At the opening of the trial a motion was made to dismiss the complaint for criminal contempt on the ground of autrefois convict.

In this connection it appears that after the conversation referred to, Giordano went to see the assignment judge of the county and reported the incident to him. A short time thereafter a hearing was held before this judge, at the conclusion of which an order was entered reciting that

"the Court being satisfied that said Myron Jeck is guilty of misbehavior in his official transactions as such grand juror,

It is on this 22nd day of January 1952 ordered that Myron Jeck be and he is hereby discharged as a member of said grand jury and

[26 NJSuper Page 518]

that his name be stricken from any future list of grand jurors in and for the County of Monmouth.

Done this day under Revised Statutes 2:15-1 and Revised Statutes 2 A:78-2."

It is perfectly plain that this was not a criminal contempt proceeding. No such charge was made and no notice or order to show cause under Rule 3:80-2 was served, and no finding of criminal contempt was made. The hearing was held under N.J.S. 2 A:78-2 for the purpose of obtaining an order by the assignment judge discharging Jeck from the grand jury.

Under N.J.S. 2 A:78-1 and 2, a grand juror can be discharged from service only by the assignment judge or a judge designated by him. The reference in the order of discharge to R.S. 2:15-1 (which should have been to N.J.S. 2 A:10-1, because the revision was then in force), which is the criminal contempt statute, was not in any wise to indicate that the action was one for contempt but simply to point to the reason for the discharge, namely, for misbehavior in his official transactions as such grand juror.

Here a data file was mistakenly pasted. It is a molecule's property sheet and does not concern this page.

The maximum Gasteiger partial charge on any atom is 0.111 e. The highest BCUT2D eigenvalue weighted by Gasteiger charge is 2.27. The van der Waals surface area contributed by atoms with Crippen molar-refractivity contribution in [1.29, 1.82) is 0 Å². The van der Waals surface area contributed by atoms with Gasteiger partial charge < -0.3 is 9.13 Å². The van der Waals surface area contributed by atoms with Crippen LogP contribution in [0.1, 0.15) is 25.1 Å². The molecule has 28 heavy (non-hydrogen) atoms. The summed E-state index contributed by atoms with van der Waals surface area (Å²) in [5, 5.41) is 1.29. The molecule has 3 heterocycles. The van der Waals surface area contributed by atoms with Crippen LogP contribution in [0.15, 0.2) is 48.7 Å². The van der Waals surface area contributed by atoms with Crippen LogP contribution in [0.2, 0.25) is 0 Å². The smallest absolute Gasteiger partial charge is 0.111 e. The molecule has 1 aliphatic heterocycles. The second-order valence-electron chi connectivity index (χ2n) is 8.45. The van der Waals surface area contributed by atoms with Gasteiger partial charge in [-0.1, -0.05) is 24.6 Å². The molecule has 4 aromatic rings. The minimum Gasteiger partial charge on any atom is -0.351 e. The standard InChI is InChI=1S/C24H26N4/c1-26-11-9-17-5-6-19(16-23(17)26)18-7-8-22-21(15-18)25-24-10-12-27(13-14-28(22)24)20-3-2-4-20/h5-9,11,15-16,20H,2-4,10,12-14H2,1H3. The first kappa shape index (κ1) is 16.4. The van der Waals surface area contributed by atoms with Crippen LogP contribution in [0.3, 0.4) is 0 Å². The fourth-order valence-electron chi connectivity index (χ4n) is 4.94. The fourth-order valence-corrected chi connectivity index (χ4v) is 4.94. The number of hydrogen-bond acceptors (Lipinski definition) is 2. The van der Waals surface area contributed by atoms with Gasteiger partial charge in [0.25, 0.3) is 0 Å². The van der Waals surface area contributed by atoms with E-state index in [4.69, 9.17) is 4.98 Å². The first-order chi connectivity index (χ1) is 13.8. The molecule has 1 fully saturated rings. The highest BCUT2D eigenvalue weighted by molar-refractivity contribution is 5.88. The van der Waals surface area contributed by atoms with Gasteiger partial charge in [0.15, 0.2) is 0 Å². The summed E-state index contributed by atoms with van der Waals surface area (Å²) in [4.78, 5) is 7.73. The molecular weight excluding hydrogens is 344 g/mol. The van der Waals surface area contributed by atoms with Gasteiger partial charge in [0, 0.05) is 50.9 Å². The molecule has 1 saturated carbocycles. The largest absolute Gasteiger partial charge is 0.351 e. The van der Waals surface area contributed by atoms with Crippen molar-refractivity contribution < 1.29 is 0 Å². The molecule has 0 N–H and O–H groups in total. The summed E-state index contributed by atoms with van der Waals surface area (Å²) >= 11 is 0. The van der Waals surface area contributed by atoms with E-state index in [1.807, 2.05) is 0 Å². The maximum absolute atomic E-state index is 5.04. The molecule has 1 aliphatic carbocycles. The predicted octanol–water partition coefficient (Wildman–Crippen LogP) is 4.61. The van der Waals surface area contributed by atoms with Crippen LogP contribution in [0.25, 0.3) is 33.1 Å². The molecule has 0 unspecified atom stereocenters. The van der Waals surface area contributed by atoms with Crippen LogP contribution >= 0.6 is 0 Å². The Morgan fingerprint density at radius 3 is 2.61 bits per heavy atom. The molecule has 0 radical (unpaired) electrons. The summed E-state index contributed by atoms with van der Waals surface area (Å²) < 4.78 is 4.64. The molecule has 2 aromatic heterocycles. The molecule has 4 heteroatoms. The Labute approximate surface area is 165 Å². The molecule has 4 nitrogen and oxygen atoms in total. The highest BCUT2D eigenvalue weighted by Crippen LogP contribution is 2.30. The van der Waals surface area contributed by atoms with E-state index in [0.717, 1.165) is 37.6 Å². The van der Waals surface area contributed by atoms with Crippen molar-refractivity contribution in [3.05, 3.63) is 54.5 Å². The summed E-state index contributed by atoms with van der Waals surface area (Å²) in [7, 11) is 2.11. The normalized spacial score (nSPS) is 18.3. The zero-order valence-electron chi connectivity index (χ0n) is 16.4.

The reference to the nature of the disqualifying conduct which invoked the order was manifestly to comply with the direction of the Supreme Court in State v. Codington , 80 N.J.L. 496 (Sup. Ct. 1911), affirmed 82 N.J.L. 728 (E. & A. 1911).

In that case two grand jurors were discharged after being drawn but before being impaneled, the statement of the trial judge being "for reasons best known to the Court." When this action was attacked, Chief Justice Gummere said:

"* * * Excusing of a grand juror by the court, of its own motion, for sufficient cause, is a legitimate exercise of judicial power."

Even where no reasons are stated, it will be assumed that they were of such a character as to justify the action, although

" Ordinarily, it is better that the reasons upon which the court acts should be publicly stated , * * *."

[26 NJSuper Page 519]

An appeal was taken from the order of discharge and it was dismissed in a per curiam opinion to the effect that the propriety of the discharge was then moot because the grand jury of which Jeck was a member had completed its term. However, the portion of the order appealed from by which his name was stricken from any future list of grand jurors, was set aside as improper because